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Craig Walsh is primarily interested in hybrid and site-specific projects and the exploration of alternative contexts for contemporary art. He often utilises projection in response to existing environments and landscapes. He has worked across a range of art forms including theatre, architecture, public works, gallery exhibitions, natural environments and festivals. His work has been shown in a number of national and international exhibitions.
The DVD shows a collection of Craig Walsh’s artworks. It gives an invaluable insight to the body of work he created the past 12 years. See more
Artist Martina Mrongovius takes us through her work with holography. Using a medium that is often associated with security imaging and science fiction Martina describes how holograms influence her creative practice. Unlike conventional still-life holography, Martina’s holographic compositions experiment with optically stenciling together multiple recordings to create spatially animated scenes. See more
The documentary explores the conceptual trend in nonconformist art of 1960-1980s in the USSR. The film also touches upon the issue of the history of one of the largest collections of art-works of the Soviet period – a collection of American Professor Norton Dodge that numbers today more than 20 thousand pieces. Many of artworks appearing in the film are now the well-known classics of the art of the twentieth century. See more
Four characters, all misfits of a sort, cross paths over one weekend on the northern beaches of Sydney. Leilani (Amanda Berry) is a runaway 16-year-old; Larry (John Flaus) is a Bondi private eye who’s looking for her; Joe (Ken Brown) needs to score some LSD to get him out of trouble. Paul (Bryan Brown) is unemployed and broke, until he steals a gun. See more
Part One looks at the Artists’ Camp on Edwards Beach in Mosman. Established by the Bulletin cartoonist, Livingston Hopkins, it attracted Sydney’s most radical artists, including Julian Ashton, A.J. Daplyn, and Henry Fullwood, along with such students as Charles Conder and Benjamin Minns.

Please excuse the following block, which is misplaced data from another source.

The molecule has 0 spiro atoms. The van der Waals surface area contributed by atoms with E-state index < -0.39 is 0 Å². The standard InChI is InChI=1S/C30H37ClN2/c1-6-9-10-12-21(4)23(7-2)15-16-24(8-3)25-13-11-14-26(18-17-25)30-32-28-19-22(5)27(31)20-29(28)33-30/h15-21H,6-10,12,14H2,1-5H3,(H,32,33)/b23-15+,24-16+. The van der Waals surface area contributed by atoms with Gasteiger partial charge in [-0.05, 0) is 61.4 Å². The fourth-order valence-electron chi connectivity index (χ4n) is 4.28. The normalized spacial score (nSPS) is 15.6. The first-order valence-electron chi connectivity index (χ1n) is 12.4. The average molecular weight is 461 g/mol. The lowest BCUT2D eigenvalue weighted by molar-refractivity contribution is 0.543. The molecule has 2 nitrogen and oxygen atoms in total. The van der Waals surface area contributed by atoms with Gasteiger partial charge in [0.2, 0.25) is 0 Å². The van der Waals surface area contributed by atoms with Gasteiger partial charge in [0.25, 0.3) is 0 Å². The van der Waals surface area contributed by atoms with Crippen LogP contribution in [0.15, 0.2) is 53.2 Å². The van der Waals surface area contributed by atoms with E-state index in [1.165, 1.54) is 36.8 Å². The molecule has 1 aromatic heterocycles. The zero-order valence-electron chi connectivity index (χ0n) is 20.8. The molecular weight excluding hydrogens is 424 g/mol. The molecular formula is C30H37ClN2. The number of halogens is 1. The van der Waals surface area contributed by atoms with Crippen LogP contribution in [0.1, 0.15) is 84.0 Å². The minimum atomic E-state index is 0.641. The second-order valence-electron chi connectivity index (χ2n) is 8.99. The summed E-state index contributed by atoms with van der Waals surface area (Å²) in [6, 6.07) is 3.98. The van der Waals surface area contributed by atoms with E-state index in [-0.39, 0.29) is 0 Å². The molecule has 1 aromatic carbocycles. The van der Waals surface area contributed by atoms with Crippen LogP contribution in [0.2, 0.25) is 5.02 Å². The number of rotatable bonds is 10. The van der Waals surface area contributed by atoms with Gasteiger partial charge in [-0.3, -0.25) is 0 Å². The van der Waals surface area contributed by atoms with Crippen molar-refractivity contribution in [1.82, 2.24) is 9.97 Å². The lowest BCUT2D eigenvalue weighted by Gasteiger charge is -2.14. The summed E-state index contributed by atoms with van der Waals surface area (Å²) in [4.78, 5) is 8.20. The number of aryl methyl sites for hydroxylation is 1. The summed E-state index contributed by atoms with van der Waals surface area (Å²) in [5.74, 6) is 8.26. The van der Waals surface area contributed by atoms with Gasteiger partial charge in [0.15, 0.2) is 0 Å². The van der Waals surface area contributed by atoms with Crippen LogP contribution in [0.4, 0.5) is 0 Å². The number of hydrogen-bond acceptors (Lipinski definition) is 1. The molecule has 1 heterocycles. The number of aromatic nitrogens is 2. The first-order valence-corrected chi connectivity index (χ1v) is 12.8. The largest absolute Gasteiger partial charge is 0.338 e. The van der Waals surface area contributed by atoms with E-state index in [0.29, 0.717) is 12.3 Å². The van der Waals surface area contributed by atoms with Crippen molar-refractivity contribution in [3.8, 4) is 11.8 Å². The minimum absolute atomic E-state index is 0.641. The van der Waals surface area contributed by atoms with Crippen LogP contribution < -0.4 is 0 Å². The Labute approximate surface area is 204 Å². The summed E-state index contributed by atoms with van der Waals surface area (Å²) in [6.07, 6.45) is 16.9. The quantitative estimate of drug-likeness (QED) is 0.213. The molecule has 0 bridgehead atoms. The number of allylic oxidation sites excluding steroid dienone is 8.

Part Two looks at the later Curlew Camp on Little Sirius Cove in Mosman. Established by the Brasch Brothers as a weekend retreat, it became a home for painters during the economic depression of the 1890s, with Tom Roberts and Arthur Streeton among those living there. See more
The life and art of Australia’s first Impressionist painter, John Russell (1858-1930), is celebrated in this documentary by Albie Thoms. Featuring the startling landscape of Belle-Ile, a rocky island in the Atlantic Ocean, off the coast of Brittany in France, where Russell made his home for more than twenty years, it explores the exciting milieu of this Australian painter, who was an eye-witness to the massive changes in art in France at the end of the nineteenth century. Raised in Sydney, Russell studied at the Atelier Cormon in Paris, where his fellow students included Henri de Toulouse-Lautrec, Emile Bernard and Vincent Van Gogh. but a meeting with the Impressionist master, Claude Monet, on Belle-Ile, changed his life. See more
Masters of Art, Decoration and Design 2011
Profiles of the artists and curators who sculpt and influence the art and design in galleries, architecture, interiors and furnishings around the world. See more
In 2010 Dr Christiane Keller, Senior Curator for Aboriginal Art and Material Culture at the Museum and Art Gallery of the Northern Territory, involved the Tjanpi Desert Weavers from Warakurna in a research project investigating the sensory and material aspects of Aboriginal fibre work.
The aim was to capture and communicate multi-sensory experiences of fibre-making processes. In April 2011 Dr Keller together with filmmaker Skye Raabe visited the ladies in Warakurna, and Tjanpi arts coordinator Jo Foster with the idea to make a film about the sensory experiences.
Peter Sculthorpe is one of Australia’s greatest contemporary composers, while Garry Shead is one of Australia’s most distinguished visual artists. For many years they have travelled along parallel paths, sharing common interests and common sources of inspiration. In their separate ways, they have explored a fascination with the Australian landscape and its cultural identity.
The Fifth Continent, The Queen and The Ern Malley Suite mark a most remarkable act of collaboration between the composer and the artist. See more
David Perry is unique among Australian artists in that he is equally competent in making paintings, drawings, prints, posters, photographs, films and videotapes. In work encompassing more than half a century, he has demonstrated his proficiency in these media, with his art exhibited in international film and video festivals and leading art galleries. To some extent, this versatility has counted against him, since he has been unclassifiable, a hybrid for which there is no name, other than multimedia artist, though this has come to mean someone who combines mediums, which David rarely does. see more